The Poem

(Critical Guide to Poetry for Students)

“The Spirit of the Age” is a short ode of twenty lines. An ode is a poetic form derived from a Greek model (ode means “song” in Greek); it was often used by the Romantic poets for lyric poetry of high seriousness. Friedrich Hölderlin called this poem a “tragic ode,” meaning that it combined the lyricism (or personal tone) of the ode with the heroic or fateful tone of the tragedy.

The title of this poem might be better translated as “The God of Time,” for “Zeitgeist”—literally, “time-god” or “time-spirit”—means here both the élan (mood or spirit) of a time period, such as William Hazlitt was later to describe in a work by that title (1824), and a sort of divinity that Hölderlin invokes.

The poem contains five stanzas of four lines each, with no rhyme scheme. The meter is irregular (a mixture of iambs and dactyls) but somewhat consistent: In each stanza but one (the fourth), the first two lines have five feet and end with a stressed, “masculine” syllable, and the last two lines have four feet and end with an unstressed, “feminine” syllable.

The first stanza is an invocation of the god of time, who is, the poet says, “above my head.” This god seems rather frightening and threatening, like the “dark clouds” in which he dwells. The same mood is continued in the second stanza, where the poet describes being tempted to ignore this god by pretending to be still a boy, innocent and...

(The entire section is 482 words.)

Forms and Devices

(Critical Guide to Poetry for Students)

Although the poem is written in the first person, there is an aesthetic distance between the poet Hölderlin and the narrator of the poem. This means that the poem has an impersonal, universal quality to it rather than the ambience of a highly personal experience. Even in the first line, there is an air of generality or of repeated, lasting experience, not of a one-time occurrence: “Too long above my head you have governed there.”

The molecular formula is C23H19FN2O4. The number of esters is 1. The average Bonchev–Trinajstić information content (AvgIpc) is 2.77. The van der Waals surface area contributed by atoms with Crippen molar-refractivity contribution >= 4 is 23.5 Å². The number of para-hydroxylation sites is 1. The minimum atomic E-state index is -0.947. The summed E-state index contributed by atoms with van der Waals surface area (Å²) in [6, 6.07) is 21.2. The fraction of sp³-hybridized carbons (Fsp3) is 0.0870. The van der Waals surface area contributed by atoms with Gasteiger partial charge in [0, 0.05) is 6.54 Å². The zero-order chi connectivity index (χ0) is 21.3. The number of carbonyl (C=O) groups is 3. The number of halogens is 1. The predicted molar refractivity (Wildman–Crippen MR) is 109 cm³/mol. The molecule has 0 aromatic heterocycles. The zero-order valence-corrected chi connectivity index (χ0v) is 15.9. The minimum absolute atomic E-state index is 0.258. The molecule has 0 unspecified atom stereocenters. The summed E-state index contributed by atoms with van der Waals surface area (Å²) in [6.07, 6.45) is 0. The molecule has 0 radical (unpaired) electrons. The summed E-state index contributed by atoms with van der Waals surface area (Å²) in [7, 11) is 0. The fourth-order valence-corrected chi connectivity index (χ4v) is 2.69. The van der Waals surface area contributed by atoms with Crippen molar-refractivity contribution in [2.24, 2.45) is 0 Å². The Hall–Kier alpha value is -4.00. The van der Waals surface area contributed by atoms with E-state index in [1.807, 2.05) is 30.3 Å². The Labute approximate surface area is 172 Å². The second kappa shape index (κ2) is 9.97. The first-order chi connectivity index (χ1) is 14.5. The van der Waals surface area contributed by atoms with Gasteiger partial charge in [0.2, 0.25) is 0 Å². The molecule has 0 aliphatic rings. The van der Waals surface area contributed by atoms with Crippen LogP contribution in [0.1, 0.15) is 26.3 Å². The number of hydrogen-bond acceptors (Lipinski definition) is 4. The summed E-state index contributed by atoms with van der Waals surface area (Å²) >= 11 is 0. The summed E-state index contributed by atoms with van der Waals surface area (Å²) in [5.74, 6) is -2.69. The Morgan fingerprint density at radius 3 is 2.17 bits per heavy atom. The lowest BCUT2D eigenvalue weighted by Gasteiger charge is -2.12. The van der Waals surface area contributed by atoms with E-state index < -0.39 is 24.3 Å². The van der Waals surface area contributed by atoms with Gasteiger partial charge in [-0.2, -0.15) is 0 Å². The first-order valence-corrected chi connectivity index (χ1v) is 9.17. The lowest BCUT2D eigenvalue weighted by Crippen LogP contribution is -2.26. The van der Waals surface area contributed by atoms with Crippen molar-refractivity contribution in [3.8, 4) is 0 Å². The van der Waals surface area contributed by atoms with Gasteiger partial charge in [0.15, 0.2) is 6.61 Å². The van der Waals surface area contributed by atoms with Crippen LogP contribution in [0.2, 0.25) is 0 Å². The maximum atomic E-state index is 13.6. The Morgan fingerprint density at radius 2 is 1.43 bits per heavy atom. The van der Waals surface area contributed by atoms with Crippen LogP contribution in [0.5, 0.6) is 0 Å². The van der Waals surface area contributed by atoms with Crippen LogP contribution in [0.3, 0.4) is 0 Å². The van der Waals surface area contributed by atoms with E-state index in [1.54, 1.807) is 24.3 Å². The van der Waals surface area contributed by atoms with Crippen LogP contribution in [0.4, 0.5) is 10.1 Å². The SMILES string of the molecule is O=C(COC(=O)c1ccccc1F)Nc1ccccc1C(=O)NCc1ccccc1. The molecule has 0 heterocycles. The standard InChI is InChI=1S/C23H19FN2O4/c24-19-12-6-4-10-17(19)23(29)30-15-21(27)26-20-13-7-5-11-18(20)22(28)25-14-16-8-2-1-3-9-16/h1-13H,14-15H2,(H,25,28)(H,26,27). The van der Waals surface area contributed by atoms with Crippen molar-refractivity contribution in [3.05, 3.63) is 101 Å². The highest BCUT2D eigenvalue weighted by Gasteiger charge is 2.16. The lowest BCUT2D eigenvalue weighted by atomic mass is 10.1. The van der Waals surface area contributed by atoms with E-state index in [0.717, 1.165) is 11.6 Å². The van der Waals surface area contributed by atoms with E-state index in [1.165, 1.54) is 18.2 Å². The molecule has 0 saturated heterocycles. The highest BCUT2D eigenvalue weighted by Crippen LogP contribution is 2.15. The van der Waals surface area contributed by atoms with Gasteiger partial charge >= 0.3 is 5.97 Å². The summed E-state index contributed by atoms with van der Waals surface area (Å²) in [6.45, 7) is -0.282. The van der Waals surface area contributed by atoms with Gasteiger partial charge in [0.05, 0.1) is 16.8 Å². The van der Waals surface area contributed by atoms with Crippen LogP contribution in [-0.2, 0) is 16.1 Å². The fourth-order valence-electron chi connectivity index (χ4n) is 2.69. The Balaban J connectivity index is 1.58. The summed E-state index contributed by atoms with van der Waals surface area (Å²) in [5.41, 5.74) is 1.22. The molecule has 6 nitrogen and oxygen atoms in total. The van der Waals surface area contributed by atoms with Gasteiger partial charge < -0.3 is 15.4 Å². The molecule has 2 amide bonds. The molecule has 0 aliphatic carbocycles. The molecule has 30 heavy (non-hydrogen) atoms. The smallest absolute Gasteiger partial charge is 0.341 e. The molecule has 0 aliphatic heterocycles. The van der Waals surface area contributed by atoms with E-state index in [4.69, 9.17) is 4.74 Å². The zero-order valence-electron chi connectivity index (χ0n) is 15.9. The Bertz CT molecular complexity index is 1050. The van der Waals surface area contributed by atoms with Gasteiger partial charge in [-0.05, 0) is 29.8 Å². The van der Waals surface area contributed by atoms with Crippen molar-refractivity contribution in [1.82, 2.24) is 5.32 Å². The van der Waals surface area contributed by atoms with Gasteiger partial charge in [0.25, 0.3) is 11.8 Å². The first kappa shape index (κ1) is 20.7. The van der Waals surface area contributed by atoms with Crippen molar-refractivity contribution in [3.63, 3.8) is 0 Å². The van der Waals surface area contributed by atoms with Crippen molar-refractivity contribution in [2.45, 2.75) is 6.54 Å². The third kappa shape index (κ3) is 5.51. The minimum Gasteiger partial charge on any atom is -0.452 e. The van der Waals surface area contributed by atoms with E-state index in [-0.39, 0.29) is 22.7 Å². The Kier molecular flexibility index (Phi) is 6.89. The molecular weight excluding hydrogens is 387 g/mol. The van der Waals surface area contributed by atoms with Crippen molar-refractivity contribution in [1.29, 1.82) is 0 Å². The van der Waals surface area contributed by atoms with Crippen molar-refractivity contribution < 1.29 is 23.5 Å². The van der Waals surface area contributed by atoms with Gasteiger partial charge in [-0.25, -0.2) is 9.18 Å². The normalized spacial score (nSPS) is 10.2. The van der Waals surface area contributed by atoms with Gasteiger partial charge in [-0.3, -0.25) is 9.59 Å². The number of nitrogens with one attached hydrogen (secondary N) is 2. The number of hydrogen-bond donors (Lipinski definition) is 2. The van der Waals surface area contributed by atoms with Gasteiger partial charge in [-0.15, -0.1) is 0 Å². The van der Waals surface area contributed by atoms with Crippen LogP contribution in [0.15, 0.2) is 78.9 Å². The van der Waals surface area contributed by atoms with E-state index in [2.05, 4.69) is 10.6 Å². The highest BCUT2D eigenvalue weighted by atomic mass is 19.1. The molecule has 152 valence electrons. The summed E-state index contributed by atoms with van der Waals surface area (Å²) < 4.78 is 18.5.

In fact, the narrator does not appear in the last two stanzas, where the god who is addressed is described in terms of his effect on “us,” “youths,” and “older men”—generalized terms—not on the “I” of the beginning. Throughout the poem, there is more emphasis on the “you” to whom the poem or invocation is addressed than on the “I” who relates or prays. This structure is appropriate to both the form of the poem as a “tragic ode” and the meanings of the poem. A tragic mood must have universal—not merely individual—validity, and the meanings of this poem, as will be demonstrated, have to do with the significance of the self in terms of the whole society.

The original Greek ode (the Pindaric ode), upon which this poem is loosely based, consisted of three sections: a strophe, an antistrophe, and an epode. Since music, poetry, and dance were united in Greek art, these poems were chanted and danced by a chorus, which moved up one side of the stage for the strophe, down the other side for the antistrophe, and remained standing...

(The entire section is 618 words.)